Eminem was named Artist of the Year at the first YouTube Music Awards, which kicked off Sunday at New York City’s Pier 36 and were streamed live worldwide.
“This felt more like a festival,” said actor Jason Schwartzman, who hosted with comic-musician Reggie Watts, as he closed the show.
He was right about that — the hosts operated without a script, and the show was about as informal as an awards gathering could be. It seemed more than a little disorganized, but some of that was by design. And there were some of the hitches you’d expect from a first outing, including losing mic power a time or two.
Even the winners treated the awards with a healthy bit of irreverence.
DeStorm, whose “See Me Standing” was the pick for the innovation of the year award, called his award “the dopest paperweight ever.”
There was plenty that wouldn’t fly at traditional awards ceremonies, but the time frame — a tight 90 minutes — was particularly impressive.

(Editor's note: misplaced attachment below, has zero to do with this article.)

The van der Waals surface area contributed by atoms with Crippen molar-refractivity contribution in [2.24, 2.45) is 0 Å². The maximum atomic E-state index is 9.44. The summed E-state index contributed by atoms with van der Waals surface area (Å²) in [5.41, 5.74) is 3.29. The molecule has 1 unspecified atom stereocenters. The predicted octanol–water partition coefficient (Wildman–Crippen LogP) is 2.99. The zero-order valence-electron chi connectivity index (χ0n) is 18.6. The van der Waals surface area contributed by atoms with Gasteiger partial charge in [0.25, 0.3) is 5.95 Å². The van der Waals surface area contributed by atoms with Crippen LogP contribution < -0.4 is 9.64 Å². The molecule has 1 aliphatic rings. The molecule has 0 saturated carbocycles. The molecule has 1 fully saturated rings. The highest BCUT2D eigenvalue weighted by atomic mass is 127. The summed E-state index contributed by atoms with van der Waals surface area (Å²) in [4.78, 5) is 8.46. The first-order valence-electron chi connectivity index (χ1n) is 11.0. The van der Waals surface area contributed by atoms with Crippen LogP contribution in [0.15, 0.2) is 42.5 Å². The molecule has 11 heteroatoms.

If, as the show’s hosts claimed, there were 16 billion votes cast for nominees in the six categories, a lot of people must have voted a lot of times, because only a little more than 155,000 viewers watched the stream.
Arcade Fire kicked off the show with the first music video performance featuring actress Greta Gerwig (“Francis Ha”). All of the performances were conceived as music videos and directed by different filmmakers selected by Spike Jonze. He’s the creative director for the show, which Vice and Sunset Lane Entertainment produced.
Eminem also performed, as did Lady Gaga. She sang her song “Dope” while wearing a trucker hat and a plaid, flannel shirt, and with tears streaming down her cheeks at one point.
The biggest early surprise was YouTube phenomenon People doing Taylor Swift’s “I Knew You Were Trouble” beat “Gangnam Style.”
Artist of the Year — Most Watched, Shared, Liked, and Subscribed-to Artists — Eminem
Video of the Year — Video with Most Fan Engagement — Girls’ Generation “I Got A Boy”
Breakthrough — Artists with Biggest Growth in Views and Subscribers — Macklemore & Ryan Lewis
Response of the Year — Best Fan Remix, Parody or Response Video – Lindsey Stirling and Pentatonix, “Radioactive”
Innovation of the Year — Creative Video Innovations with Most Views, Likes, Shares, Comments — DeStorm, “See Me Standing”
YouTube Phenomenon — Songs that Generated Most Fan Videos — Taylor Swift, “I Knew You Were Trouble”